Ever since the recent popularity of digital reading and e-reader devices took hold of the tech-minded consumers, critics and alarmists have been keeping a watchful eye on the industry. After the initial furor died down and the various factions settled into a comfortable working relationship with digital, insightful companies began to emerge who showed a clear ability to evolve in order to secure a future that adapts to both print and digital.
According to Erin Griffith of PandoDaily, Macmillan is one of those publishers who is bridging its own digital divide, but the publisher is going about it in an interesting way. Rather than try to change its decades-old business model, it has opted to purchase and even fund start-up companies under the Macmillan umbrella that it can lean on, specifically in the realm of digital textbooks.
“Macmillan Publishing has taken an entirely different route altogether. It’s one that, until now, has remained relatively under the radar. The company hired Troy Williams, former CEO of early e-book company Questia Media, which sold to Cengage. Macmillan gave him a chunk of money and incredibly unusual mandate: Build a business that will undermine our own.”
Williams’ job will be to buy up smaller digital media and ebook publishers to help Macmillan in preparation for a paperless academic future. So far, Williams has already negotiated the purchase of Prep-U, iClicker, and EBI. While those three companies did not produce straightforward digital textbooks, they were mainstays in classroom technology, specifically related to evaluation and data collection.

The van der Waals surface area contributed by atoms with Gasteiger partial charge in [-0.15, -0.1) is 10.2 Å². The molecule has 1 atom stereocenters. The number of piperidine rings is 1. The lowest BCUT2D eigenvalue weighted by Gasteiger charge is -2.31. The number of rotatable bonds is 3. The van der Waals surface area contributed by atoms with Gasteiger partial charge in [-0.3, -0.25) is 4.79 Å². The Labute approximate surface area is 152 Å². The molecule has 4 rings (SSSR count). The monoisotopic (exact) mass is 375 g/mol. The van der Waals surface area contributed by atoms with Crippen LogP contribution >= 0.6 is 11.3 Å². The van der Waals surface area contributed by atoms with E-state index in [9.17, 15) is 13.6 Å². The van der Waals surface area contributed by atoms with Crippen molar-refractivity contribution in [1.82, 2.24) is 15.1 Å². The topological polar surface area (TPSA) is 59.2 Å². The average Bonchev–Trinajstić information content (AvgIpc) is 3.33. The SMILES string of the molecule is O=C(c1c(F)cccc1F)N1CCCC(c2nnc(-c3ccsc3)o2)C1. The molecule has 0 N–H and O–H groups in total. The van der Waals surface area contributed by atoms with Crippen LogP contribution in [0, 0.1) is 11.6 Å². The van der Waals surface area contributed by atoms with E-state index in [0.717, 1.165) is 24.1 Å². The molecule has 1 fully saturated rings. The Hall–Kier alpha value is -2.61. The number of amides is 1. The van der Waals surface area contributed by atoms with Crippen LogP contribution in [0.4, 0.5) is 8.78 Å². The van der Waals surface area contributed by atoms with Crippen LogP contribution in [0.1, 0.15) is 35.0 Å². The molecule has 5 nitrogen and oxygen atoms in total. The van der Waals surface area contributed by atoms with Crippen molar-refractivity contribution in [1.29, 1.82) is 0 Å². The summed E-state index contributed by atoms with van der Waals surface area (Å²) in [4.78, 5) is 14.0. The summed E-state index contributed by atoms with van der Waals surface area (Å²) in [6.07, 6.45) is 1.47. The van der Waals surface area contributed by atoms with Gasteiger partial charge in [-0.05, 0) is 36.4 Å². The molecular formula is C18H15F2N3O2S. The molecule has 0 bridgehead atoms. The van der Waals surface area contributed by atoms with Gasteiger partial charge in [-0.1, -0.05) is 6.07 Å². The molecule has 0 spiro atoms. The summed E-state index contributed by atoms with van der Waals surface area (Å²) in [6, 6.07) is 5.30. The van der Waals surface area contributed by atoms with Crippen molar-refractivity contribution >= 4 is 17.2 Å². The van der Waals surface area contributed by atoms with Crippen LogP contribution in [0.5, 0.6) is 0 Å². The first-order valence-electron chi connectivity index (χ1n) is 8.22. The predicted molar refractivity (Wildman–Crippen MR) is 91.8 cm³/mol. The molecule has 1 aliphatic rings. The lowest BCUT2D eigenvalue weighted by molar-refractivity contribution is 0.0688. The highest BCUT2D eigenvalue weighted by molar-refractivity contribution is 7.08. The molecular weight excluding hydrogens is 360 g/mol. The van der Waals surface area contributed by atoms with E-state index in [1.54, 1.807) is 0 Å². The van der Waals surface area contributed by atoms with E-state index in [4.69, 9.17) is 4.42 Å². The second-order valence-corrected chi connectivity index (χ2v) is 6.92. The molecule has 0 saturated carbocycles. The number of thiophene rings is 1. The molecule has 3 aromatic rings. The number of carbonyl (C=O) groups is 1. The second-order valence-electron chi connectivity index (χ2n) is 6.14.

“At the highest levels, everybody thinks it’s where we need to go. But they think it’s 15 to 20 years off,” Williams told PandoDaily. “I think it’s seven to ten. The people at the very top plan to be retired in 20 years so they think they have enough runway.”
One obstacle that smaller companies have faced is being a no-name company in competition with the major academic publishers. By allowing themselves to be brought in under Macmillan’s name, the publishing giant gains leverage in the digital industry and the smaller company can take advantage of Macmillan’s reputation, sales force, and investment dollars.
While this may sound somewhat shark-like in its predatory search for small companies to absorb, Macmillan is proving itself to have avoided the pitfall that many larger publishers are still falling into: the inability to see the future and prepare.